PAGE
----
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Bryce Chiang, Ke Wang, C. Ross Ethier, Mark R. Prausnitz; Clearance Kinetics and Clearance Routes of Molecules From the Suprachoroidal Space After Microneedle Injection. Invest. Ophthalmol. Vis. Sci. 2017;58(1):545-554. doi: 10.1167/iovs.16-20679.
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© ARVO (1962-2015); The Authors (2016-present)
To determine clearance kinetics and routes of clearance of molecules from the suprachoroidal space (SCS) of live New Zealand White rabbits.
Suprachoroidal space collapse rate and pressure changes after microneedle injection into SCS were determined. Fluorescent fundus images were acquired to determine clearance rates of molecules ranging in size from 332 Da to 2 MDa. Microneedle injections of fluorescein were performed, and samples were taken from various sites over time to determine amount of fluorescein exiting the eye. Clearance transport was modeled theoretically and compared with experimental data.
After injection, pressures in SCS and vitreous humor spiked and returned to baseline within 20 minutes; there was no difference between these two pressures. Suprachoroidal space collapse occurred within 40 minutes. One hour after fluorescein injection, 46% of fluorescein was still present in the eye, 15% had transported across sclera, 6% had been cleared by choroidal vasculature, and 4% had exited via leakage pathways. Characteristic clearance time increased in proportion with molecular radius, but total clearance of 2 MDa FITC-dextran was significantly slower (21 days) than smaller molecules. These data generally agreed with predictions from a theoretical model of molecular transport.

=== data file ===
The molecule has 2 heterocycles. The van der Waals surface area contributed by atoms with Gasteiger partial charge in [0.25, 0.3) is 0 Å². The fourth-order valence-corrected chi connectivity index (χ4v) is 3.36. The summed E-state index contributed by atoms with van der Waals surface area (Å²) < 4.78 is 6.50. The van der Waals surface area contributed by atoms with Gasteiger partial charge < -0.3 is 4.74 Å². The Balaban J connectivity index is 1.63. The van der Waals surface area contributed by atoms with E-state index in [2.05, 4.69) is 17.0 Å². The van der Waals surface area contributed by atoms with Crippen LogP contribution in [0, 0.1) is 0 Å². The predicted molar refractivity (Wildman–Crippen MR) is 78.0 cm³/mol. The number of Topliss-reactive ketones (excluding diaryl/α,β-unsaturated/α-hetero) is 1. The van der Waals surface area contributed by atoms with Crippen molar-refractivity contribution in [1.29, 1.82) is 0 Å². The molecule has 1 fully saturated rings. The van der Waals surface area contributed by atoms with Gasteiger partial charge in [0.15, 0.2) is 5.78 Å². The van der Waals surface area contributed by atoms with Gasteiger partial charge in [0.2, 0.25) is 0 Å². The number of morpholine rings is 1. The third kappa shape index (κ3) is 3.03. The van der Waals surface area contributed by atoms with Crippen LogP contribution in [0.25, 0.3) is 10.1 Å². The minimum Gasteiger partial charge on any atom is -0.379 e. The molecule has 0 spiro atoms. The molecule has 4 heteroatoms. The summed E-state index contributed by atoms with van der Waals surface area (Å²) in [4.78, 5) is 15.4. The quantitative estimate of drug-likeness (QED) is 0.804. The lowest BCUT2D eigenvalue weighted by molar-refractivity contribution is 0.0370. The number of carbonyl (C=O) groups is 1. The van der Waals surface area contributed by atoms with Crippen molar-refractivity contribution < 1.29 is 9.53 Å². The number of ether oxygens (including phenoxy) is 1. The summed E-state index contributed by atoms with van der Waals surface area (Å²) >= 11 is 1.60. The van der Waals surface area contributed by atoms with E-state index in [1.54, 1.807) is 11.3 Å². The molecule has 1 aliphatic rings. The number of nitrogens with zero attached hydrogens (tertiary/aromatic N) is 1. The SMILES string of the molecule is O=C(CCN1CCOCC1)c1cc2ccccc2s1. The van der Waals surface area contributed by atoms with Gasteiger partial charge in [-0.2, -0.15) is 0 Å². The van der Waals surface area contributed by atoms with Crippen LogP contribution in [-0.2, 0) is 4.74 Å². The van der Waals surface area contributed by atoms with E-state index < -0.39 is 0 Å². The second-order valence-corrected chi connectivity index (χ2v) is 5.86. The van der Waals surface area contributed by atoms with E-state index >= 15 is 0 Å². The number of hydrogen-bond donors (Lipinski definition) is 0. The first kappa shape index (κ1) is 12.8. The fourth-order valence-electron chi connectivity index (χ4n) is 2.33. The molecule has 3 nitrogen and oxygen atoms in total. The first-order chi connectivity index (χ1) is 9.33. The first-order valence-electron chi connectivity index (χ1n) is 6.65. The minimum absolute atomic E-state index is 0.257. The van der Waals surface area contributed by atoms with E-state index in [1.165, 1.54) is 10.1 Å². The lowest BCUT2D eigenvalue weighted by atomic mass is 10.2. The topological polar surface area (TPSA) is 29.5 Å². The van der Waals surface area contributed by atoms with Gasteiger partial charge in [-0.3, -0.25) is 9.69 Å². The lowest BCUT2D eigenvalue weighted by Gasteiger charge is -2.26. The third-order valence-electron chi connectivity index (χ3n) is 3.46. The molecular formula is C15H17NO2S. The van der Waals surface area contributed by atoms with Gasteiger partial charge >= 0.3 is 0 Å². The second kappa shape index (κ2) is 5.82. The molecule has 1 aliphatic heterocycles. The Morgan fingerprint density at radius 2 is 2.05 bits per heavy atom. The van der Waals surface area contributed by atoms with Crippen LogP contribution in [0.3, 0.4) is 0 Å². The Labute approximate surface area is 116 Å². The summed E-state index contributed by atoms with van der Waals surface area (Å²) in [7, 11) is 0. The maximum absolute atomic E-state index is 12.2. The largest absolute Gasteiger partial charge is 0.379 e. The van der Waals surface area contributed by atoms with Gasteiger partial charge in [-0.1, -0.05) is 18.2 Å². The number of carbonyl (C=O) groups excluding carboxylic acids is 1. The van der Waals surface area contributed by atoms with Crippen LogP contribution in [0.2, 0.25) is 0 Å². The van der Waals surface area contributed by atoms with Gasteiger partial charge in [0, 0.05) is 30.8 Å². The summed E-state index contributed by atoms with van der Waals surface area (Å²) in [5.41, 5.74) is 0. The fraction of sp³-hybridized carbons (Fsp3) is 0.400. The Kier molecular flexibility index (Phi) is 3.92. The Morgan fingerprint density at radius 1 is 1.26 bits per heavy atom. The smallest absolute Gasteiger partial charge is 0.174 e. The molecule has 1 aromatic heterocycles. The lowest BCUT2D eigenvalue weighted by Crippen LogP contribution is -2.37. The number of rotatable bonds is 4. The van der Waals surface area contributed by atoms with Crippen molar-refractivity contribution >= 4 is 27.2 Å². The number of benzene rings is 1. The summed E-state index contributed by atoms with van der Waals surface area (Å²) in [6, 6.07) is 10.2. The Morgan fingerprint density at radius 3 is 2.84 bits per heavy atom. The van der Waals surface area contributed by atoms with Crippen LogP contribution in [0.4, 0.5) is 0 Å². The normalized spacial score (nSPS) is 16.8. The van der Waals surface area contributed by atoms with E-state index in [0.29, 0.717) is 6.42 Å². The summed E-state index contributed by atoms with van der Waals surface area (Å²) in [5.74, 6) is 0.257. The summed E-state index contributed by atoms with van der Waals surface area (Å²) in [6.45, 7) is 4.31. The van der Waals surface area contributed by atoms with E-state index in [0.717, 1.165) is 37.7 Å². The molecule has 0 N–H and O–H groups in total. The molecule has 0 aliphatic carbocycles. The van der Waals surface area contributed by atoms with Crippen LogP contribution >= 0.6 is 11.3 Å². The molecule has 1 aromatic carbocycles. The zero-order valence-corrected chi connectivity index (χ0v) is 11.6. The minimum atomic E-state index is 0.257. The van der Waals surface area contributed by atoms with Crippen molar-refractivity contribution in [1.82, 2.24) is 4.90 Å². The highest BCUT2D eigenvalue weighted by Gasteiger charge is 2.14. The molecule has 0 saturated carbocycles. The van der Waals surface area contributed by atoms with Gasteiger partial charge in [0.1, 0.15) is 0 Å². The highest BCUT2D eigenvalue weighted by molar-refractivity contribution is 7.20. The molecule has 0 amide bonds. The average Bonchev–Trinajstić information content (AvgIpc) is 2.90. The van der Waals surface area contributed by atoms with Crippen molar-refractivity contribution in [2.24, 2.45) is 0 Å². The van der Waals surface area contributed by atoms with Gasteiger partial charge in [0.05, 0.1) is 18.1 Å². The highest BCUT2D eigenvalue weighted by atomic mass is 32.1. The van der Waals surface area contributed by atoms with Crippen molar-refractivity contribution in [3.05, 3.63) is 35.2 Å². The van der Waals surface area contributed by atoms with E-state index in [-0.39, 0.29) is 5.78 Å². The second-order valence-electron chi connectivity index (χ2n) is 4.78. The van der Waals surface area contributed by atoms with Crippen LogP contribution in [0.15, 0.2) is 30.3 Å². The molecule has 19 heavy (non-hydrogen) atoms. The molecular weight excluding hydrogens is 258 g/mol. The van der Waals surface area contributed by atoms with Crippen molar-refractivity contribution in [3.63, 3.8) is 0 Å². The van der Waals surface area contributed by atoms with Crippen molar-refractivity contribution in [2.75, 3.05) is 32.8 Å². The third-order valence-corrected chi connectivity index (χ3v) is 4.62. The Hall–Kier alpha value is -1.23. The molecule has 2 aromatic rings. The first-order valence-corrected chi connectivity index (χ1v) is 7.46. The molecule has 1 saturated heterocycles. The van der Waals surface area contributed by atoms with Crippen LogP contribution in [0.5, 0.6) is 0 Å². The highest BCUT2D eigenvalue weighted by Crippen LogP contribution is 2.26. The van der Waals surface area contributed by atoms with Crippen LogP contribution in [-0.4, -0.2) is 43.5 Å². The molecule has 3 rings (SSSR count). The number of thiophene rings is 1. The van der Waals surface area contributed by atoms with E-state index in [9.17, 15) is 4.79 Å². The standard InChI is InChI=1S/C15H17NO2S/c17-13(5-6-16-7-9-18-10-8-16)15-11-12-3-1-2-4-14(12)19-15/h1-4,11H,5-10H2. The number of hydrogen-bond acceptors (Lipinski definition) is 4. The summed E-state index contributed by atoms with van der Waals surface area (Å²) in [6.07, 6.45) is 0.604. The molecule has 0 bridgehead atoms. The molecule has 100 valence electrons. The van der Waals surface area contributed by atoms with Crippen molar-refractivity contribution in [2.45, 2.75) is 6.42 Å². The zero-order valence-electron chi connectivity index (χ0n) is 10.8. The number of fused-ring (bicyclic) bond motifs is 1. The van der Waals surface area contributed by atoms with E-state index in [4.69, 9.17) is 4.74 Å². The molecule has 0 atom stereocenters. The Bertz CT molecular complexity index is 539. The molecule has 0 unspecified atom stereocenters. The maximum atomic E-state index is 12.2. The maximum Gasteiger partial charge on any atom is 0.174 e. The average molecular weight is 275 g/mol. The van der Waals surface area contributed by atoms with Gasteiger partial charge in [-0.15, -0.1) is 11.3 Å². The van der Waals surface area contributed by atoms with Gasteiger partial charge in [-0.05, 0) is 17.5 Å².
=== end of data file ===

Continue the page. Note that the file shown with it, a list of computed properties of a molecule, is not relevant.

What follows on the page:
Guided by experimental data in the context of model predictions, molecular clearance from SCS occurred in three regimes: (1) on a time scale of approximately 10 minutes, fluid and molecules exited SCS by diffusion into sclera and choroid, and by pressure-driven reflux via transscleral leakage sites; (2) in approximately 1 hour, molecules cleared from choroid by blood flow; and (3) in 1 to 10 hours, molecules cleared from sclera by diffusion and convection.
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